Competent public leadership is not showing up in church praying and giving speeches for the benefit of TV cameras. It requires showing up every day, educating and organizing the community to protect and advance its interest. It means when you're in the room you represent the interests of the people that sent you, not acquiescing to the wishes of those you are negotiating with.
Why my generation’s failure to provide public leadership is so stunning is because all of us owe whatever we’ve become to the leadership and political activism of those who came before us. We are fruit of their struggle and sacrifice, and unfortunately it’s a bitter fruit. Upon giving up this seat, my advice to the next generation of leaders is: be leaders!The community we leave you is a testament to what happens to a people when leadership fails to perform.
Use my time in the seat as a warning, and not an example. We lost our way long before we lost Michael Brown.
Mike Jones is senior policy advisor for County Executive Charlie Dooley and a member of the State Board of Education.
I hope everyone sees this comment. To have a 70 percent African American population and a 94 percent white + 2 of the 3 African Americans on the Ferguson police force that look like sell outs, is a 99 percent white police force.
A white mayor. Five of six council members are white.
I think Michael Brown's death has made it apparently clear that the people of Ferguson need to VOTE!!!
I know a redneck when I see one, and that entire police department looks racist.
At some point do you plan to stand up and fight for your rights or just loot and riot as if this is going to accomplish something.
Let violence be met with violence.
When this officer walks, and he will walk unless there is forensic evidence that Michael Brown was shot in the back, guess what, there are no more stores to loot.
Then what are you going to do????
never have so many words been used to say so little. there is one substantive sentence in this piece and it is: "the political negligence of 'black leadership' (my quote marks) over the last 30 years has produced an existential threat to the black community that calls our very existence into question." "black leadership" in this community is neither respected nor feared. there remain no consequences for economic and social discrimination directed at blacks, so why should white cops fear any consequences from shooting us down? black democrats sit in office and do nothing to force racist white trade unions to share the high-paying jobs they have with black men. black democrats sit in office and do nothing to demand that white teachers unions be accountable for the failed schools that exist in black communities. black democrats do nothing to use their leverage to force white businesses to provide venture and growth capital to build black-owned businesses. black democrats do nothing to create and support black power in this community.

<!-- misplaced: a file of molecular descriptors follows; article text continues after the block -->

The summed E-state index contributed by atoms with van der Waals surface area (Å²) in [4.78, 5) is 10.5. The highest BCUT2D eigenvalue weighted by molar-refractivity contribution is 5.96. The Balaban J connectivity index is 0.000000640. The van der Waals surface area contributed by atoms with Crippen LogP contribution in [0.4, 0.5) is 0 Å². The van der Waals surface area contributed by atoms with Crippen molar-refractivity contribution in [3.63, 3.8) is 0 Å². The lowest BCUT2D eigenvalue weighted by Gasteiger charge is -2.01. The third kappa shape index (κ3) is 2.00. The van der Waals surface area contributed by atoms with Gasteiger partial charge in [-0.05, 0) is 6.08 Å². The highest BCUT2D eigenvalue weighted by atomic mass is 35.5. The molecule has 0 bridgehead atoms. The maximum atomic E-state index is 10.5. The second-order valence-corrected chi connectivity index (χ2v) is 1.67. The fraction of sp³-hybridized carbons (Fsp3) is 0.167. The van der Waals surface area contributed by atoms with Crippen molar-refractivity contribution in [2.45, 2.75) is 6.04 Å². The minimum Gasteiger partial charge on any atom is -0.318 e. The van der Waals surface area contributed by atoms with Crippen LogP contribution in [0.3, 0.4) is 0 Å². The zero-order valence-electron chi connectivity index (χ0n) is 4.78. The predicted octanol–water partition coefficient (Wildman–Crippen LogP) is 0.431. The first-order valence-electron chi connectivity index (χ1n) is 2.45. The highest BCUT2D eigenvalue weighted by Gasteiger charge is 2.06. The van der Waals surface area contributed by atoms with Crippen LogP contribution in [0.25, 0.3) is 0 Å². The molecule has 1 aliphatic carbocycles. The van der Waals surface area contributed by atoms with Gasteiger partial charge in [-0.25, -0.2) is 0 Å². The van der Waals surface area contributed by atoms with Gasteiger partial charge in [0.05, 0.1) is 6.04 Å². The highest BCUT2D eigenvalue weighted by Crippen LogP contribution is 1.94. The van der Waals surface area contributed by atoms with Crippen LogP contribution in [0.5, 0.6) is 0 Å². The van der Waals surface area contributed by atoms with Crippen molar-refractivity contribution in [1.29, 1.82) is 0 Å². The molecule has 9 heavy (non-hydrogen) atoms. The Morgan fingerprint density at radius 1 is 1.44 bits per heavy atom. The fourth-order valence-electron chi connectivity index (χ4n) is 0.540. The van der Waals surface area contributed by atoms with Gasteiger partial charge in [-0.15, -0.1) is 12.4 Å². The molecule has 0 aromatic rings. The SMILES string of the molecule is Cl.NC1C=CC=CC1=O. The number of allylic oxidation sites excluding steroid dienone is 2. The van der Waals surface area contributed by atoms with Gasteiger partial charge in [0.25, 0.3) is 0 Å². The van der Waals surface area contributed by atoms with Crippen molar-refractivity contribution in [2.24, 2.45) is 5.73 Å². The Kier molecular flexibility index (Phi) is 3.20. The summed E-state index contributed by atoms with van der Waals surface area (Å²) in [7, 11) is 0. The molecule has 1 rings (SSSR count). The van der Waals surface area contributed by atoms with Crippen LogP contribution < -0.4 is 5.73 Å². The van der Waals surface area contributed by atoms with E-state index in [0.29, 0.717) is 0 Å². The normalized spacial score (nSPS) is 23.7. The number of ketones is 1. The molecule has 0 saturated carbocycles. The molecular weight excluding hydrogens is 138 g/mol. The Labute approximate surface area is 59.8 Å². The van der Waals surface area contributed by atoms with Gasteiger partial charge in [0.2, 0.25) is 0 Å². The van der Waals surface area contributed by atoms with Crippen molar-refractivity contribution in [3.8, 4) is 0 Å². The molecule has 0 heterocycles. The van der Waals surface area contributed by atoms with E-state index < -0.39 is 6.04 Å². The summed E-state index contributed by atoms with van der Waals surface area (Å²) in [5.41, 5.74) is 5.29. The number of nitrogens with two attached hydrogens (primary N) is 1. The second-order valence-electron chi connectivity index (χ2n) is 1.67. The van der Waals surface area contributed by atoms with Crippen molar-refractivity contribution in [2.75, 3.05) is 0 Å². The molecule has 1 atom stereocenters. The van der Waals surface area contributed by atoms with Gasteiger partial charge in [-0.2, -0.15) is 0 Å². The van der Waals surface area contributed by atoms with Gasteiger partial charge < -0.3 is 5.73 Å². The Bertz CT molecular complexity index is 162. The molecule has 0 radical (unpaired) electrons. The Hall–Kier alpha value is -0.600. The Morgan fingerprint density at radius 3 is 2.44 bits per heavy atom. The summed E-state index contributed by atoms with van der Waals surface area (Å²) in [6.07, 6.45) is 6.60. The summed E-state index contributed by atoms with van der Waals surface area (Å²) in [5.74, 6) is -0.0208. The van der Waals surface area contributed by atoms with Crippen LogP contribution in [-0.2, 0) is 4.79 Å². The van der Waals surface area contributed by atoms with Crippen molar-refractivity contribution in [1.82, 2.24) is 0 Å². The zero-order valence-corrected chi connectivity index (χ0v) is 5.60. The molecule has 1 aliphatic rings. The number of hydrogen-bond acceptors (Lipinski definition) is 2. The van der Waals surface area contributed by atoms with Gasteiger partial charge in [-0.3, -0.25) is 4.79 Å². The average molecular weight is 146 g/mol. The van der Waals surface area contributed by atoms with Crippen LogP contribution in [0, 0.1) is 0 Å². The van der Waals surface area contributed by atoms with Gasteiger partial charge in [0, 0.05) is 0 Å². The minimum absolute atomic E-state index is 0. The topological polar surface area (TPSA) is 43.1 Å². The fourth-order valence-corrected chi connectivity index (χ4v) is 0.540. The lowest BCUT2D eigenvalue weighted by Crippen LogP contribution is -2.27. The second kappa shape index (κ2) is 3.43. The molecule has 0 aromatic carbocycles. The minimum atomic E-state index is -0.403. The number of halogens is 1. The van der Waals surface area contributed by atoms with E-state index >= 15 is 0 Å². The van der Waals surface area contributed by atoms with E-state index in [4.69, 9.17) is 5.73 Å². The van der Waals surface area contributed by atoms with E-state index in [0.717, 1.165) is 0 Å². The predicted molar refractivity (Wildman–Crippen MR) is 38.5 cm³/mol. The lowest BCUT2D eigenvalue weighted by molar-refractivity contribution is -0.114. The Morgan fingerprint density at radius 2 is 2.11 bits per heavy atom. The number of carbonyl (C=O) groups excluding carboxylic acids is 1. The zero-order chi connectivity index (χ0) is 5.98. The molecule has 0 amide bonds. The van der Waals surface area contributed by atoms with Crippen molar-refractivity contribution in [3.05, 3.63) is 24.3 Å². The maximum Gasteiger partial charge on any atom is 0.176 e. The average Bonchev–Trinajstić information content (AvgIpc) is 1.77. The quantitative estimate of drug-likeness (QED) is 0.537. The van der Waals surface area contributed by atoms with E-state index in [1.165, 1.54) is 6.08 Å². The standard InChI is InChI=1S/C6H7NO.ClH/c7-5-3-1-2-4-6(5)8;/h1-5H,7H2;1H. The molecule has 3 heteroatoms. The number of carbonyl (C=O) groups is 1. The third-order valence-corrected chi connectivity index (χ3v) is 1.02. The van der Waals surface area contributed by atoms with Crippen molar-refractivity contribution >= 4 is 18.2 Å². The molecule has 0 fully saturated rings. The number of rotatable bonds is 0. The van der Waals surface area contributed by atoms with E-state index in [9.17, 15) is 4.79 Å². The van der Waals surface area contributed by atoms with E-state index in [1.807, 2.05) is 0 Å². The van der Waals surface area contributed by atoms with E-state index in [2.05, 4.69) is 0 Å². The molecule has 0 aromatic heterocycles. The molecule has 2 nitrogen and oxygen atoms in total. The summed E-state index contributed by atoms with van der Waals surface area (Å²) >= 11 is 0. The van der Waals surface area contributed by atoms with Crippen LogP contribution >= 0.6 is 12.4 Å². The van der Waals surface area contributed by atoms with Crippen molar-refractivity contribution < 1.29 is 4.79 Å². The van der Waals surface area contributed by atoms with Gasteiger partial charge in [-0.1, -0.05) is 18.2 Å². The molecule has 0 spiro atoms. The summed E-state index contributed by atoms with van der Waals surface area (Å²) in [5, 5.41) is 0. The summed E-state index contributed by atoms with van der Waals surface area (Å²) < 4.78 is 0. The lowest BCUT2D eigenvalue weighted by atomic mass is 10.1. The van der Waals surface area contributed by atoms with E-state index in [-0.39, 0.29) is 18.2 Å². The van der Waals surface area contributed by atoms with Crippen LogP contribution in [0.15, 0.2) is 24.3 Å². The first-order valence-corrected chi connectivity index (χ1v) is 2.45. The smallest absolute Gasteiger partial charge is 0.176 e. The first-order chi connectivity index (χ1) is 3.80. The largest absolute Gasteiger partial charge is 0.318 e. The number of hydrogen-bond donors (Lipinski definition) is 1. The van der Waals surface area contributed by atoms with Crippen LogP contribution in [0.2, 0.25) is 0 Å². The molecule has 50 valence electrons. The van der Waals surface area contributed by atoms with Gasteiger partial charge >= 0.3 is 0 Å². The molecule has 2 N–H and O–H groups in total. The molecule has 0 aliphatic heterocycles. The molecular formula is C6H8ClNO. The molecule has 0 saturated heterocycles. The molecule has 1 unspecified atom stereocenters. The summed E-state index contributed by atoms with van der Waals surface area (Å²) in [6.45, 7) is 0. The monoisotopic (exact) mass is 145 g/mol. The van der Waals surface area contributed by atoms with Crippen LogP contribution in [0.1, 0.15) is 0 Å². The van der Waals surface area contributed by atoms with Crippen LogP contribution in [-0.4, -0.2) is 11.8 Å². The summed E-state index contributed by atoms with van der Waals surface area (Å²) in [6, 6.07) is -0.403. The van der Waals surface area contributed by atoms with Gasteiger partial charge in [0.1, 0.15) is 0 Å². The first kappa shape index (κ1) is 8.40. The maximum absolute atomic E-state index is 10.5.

who is the black person in our community that white leaders respect and fear? charlie dooley, without a college degree who speaks ebonics and who they know is propped up by white lawyer john temporiti and the remnants of the westfall adiminstration? lewis reed or darlene green, the highest-ranking black elected officials in st louis city? atlanta changed because of maynard jackson, who happened to be a democrat but who believed that the primary purpose of black leaders was to take (that's right, TAKE) economic and political power from whites, who never concede power without a fight. who does? they had their fight in atlanta and maynard won. that's why atlanta is the way it is today. he beat the white business and political communities and then they were able to come together to make atlanta better for both communities. we've never had that fight in st louis and there is nobody black who is qualified to lead one today. that's why we'll continue to be shot in the street and denied work even on public projects that our tax dollars pay for and under-educated in public schools that serve white teachers unions and not black parents and students.
Very good article and comments. As a member of the State Board of Education, the Black Community is looking and seeking your leadership in enduring our children receive a quality education through local governance and commitment.
If tactics and strategies are not in alignment, you are likely to achieve neither objective. Very perceptive article and good advice for those who seek change.